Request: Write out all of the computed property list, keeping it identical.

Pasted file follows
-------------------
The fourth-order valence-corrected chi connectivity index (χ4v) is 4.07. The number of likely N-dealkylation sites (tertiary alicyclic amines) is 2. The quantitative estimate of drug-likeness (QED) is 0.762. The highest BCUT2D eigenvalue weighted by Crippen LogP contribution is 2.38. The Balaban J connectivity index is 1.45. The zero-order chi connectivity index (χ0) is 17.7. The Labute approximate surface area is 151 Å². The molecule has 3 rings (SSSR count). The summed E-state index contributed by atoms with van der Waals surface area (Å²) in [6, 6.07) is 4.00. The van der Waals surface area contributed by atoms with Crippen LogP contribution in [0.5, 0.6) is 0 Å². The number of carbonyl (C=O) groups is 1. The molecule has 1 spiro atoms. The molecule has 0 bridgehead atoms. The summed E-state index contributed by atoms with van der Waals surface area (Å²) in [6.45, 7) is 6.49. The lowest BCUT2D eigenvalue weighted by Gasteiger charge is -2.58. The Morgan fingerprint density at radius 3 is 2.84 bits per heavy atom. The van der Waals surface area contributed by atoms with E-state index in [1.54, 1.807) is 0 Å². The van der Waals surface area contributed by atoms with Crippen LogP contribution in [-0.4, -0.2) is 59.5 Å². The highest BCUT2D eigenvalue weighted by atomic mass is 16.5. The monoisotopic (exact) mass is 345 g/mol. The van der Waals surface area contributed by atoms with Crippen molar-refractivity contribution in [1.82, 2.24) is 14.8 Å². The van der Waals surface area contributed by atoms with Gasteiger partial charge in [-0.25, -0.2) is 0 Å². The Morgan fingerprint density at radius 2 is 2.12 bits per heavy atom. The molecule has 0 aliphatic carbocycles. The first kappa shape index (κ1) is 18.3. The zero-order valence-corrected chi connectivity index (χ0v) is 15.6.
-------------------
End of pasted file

The fourth-order valence-corrected chi connectivity index (χ4v) is 4.07. The number of likely N-dealkylation sites (tertiary alicyclic amines) is 2. The quantitative estimate of drug-likeness (QED) is 0.762. The highest BCUT2D eigenvalue weighted by Crippen LogP contribution is 2.38. The Balaban J connectivity index is 1.45. The zero-order chi connectivity index (χ0) is 17.7. The Labute approximate surface area is 151 Å². The molecule has 3 rings (SSSR count). The summed E-state index contributed by atoms with van der Waals surface area (Å²) in [6, 6.07) is 4.00. The van der Waals surface area contributed by atoms with Crippen LogP contribution in [0.5, 0.6) is 0 Å². The number of carbonyl (C=O) groups is 1. The molecule has 1 spiro atoms. The molecule has 0 bridgehead atoms. The summed E-state index contributed by atoms with van der Waals surface area (Å²) in [6.45, 7) is 6.49. The lowest BCUT2D eigenvalue weighted by Gasteiger charge is -2.58. The Morgan fingerprint density at radius 3 is 2.84 bits per heavy atom. The van der Waals surface area contributed by atoms with E-state index in [1.54, 1.807) is 0 Å². The van der Waals surface area contributed by atoms with Crippen LogP contribution in [-0.4, -0.2) is 59.5 Å². The highest BCUT2D eigenvalue weighted by atomic mass is 16.5. The monoisotopic (exact) mass is 345 g/mol. The van der Waals surface area contributed by atoms with Crippen molar-refractivity contribution in [1.82, 2.24) is 14.8 Å². The van der Waals surface area contributed by atoms with Gasteiger partial charge in [-0.25, -0.2) is 0 Å². The Morgan fingerprint density at radius 2 is 2.12 bits per heavy atom. The molecule has 0 aliphatic carbocycles. The first kappa shape index (κ1) is 18.3. The zero-order valence-corrected chi connectivity index (χ0v) is 15.6.